In these dark coronavirus times, where have accountability and transparency gone?
The crisis engendered by the coronavirus pandemic in the country should be reason for us to reflect on the nature of political administration in Bangladesh. The issue acquires greater urgency in light of the embarrassments we as citizens of the country are being compelled to experience almost every day, and that at a time when all our focus ought to be on the job of beating back or containing the pandemic.
Sadly, for a nation which regularly takes pride in its history, the stories making the rounds in these troubled times can only undermine the state we have built through the sacrifices of millions. When money belonging to the state is laundered abroad and corrupt elements buy homes in Canada, when reports reach us of influential men having little difficulty in purchasing business centres in the West, we are saddened.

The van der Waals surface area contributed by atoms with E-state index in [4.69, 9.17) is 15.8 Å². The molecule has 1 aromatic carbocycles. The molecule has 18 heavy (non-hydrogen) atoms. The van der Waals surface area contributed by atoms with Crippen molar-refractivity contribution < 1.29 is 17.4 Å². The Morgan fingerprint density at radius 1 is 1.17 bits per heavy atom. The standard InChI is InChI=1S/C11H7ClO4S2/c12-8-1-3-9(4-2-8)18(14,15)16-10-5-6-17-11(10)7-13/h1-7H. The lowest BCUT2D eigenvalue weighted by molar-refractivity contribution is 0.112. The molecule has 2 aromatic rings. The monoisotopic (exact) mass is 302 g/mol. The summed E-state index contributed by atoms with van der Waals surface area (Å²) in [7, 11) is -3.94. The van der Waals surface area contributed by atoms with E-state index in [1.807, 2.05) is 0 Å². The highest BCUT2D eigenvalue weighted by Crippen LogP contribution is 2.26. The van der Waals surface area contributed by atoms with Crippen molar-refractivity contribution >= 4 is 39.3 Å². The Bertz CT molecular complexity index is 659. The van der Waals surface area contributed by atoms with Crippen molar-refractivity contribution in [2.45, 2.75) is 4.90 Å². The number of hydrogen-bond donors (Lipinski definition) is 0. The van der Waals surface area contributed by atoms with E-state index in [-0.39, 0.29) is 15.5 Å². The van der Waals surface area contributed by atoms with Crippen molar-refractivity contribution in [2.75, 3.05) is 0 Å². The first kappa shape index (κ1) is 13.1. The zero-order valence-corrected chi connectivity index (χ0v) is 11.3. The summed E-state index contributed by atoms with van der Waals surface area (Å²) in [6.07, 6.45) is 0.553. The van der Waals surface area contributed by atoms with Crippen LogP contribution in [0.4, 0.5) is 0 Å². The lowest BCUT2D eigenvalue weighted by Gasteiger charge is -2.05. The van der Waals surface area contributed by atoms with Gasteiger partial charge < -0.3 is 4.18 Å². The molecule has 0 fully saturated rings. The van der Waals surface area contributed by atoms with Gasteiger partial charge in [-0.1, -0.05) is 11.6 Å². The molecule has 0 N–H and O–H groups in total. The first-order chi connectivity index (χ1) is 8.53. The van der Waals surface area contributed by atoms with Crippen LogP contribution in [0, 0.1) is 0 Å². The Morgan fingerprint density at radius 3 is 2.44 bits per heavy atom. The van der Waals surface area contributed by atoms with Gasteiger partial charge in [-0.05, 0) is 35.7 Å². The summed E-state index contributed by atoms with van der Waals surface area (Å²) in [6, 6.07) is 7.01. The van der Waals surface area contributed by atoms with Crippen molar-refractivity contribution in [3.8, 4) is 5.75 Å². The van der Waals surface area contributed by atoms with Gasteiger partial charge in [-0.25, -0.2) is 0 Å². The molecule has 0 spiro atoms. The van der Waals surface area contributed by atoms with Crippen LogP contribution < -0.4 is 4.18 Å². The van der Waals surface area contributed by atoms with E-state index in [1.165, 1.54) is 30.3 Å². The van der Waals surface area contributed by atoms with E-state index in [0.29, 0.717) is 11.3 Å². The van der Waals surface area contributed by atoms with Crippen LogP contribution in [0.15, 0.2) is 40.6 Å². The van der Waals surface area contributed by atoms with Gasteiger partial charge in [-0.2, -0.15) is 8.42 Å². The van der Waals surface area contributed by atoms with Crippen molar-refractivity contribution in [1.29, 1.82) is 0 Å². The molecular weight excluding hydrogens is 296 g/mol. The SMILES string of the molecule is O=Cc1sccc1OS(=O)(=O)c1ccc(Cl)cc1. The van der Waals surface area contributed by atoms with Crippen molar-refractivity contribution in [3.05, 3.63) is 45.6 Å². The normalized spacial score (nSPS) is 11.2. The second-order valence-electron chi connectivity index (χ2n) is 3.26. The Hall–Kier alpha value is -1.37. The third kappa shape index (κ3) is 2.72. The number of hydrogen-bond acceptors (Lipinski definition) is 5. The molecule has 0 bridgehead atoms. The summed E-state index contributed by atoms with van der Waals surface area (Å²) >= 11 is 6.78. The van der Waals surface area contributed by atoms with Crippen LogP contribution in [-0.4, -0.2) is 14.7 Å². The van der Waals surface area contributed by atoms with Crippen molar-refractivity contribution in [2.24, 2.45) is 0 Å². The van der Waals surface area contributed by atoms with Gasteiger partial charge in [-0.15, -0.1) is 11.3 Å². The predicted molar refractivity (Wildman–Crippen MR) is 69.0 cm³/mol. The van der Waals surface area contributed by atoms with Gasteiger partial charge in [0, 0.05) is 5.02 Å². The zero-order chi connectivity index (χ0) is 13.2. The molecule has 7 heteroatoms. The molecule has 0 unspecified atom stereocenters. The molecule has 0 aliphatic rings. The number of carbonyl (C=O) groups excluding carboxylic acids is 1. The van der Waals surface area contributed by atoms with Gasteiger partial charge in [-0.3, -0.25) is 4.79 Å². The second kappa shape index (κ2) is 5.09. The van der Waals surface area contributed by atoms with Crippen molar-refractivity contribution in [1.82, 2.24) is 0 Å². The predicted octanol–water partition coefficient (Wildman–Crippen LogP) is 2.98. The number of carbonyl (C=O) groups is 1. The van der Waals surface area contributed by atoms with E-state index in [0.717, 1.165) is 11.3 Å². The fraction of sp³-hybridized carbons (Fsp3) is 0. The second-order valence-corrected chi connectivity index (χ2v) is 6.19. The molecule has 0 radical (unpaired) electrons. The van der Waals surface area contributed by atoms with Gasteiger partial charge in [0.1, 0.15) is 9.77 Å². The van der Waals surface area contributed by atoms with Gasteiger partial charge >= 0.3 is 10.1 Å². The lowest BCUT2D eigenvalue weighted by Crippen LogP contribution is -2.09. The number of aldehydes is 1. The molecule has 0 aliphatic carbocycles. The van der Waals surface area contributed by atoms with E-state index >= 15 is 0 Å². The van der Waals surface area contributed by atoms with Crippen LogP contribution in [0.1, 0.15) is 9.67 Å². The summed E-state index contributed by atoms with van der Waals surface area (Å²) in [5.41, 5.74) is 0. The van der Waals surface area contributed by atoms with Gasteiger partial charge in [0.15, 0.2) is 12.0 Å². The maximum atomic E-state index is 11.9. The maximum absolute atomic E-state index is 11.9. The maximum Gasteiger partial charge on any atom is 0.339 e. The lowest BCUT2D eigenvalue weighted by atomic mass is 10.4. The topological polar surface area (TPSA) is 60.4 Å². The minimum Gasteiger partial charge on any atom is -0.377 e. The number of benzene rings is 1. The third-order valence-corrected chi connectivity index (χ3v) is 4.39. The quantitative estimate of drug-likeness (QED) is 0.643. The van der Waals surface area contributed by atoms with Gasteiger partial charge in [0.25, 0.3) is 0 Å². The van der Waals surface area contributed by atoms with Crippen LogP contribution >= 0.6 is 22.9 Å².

The sadness is not merely that these people, all of them hailing from the economically weak state Bangladesh yet is, have prospered in life. The sadness is that they have slipped through the loopholes of the law, certainly with the knowledge and connivance of their powerful patrons, and built themselves little empires that the law has had no supervision over.
When, in these dark coronavirus times, the rich class can jet off to foreign land on chartered flights, you wonder where the old principles of a socialist and secular democratic order upon which this nation was liberated 50 years ago have disappeared. When men accused of shooting at other men are permitted to leave the country even as the police are looking for them -- the law enforcers have seized a vehicle belonging to them, as if that is an achievement calling for celebration -- you ask the very legitimate question of where democratic accountability and transparency have gone.